European Renaissance and Reformation 1350-1600: Religion and Philosophy Research Article from World Eras

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Crises. In 1350 the Catholic Church faced two major crises. One was the Black Death (1347-1351), which led to a preoccupation with death and the appearance of a highly mechanical form of religiosity that depended upon the performance of many pious acts and religious devotions to lessen God's wrath. The other was the residence of the pope in Avignon, France, for the past four decades, away from Rome, where his position as bishop provided the basis for his authority over the Church. Pressure on the pope to go back to Rome secured a return in 1377. When Pope Gregory XI died in 1378, the process of selecting a new pontiff resulted in threats of violence that led to the election of an Italian Pope (Urban VI) who remained in Rome and a rival Pope (Clement VII) who returned to Avignon. This Great, or Western, Schism...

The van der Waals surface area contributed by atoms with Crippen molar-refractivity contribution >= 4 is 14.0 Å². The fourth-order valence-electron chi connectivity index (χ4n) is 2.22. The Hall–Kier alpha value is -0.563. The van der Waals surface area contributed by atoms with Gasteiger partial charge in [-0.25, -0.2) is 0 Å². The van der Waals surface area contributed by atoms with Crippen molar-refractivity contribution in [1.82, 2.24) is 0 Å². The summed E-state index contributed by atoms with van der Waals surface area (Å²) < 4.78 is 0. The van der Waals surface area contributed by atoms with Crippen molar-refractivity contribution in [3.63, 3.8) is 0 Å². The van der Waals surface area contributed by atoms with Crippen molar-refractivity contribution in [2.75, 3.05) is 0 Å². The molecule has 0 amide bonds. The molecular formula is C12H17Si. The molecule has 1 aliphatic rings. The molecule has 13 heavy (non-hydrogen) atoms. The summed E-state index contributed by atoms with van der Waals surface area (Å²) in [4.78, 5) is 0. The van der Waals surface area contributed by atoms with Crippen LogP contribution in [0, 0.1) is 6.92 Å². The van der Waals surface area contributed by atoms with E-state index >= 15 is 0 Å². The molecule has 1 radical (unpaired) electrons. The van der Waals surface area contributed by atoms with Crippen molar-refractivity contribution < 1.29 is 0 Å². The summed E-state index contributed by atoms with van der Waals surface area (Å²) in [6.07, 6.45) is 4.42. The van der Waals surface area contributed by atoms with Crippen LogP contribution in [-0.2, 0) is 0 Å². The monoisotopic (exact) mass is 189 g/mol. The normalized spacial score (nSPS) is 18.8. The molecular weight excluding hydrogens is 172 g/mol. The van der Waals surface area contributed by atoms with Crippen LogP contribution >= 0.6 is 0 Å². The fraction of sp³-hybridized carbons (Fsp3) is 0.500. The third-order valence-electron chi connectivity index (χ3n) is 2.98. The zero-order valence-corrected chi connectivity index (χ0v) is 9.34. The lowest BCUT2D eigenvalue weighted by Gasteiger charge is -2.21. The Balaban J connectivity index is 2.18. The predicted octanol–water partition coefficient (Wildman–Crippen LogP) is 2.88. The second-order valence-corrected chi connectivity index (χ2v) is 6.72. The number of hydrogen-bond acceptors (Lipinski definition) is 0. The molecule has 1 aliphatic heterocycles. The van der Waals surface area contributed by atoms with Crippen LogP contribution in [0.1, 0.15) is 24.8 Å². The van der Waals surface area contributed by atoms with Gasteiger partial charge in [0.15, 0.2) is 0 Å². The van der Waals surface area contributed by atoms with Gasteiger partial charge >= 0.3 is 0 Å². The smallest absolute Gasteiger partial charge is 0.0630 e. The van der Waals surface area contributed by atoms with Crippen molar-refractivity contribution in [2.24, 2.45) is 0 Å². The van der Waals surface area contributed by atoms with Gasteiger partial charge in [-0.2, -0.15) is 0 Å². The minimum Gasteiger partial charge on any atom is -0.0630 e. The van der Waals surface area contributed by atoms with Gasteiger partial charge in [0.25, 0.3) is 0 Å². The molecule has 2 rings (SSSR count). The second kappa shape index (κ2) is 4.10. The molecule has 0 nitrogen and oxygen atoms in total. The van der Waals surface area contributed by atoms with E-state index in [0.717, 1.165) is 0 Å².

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This section contains 2,425 words
(approx. 9 pages at 300 words per page)
Buy the European Renaissance and Reformation 1350-1600: Religion and Philosophy Encyclopedia Article
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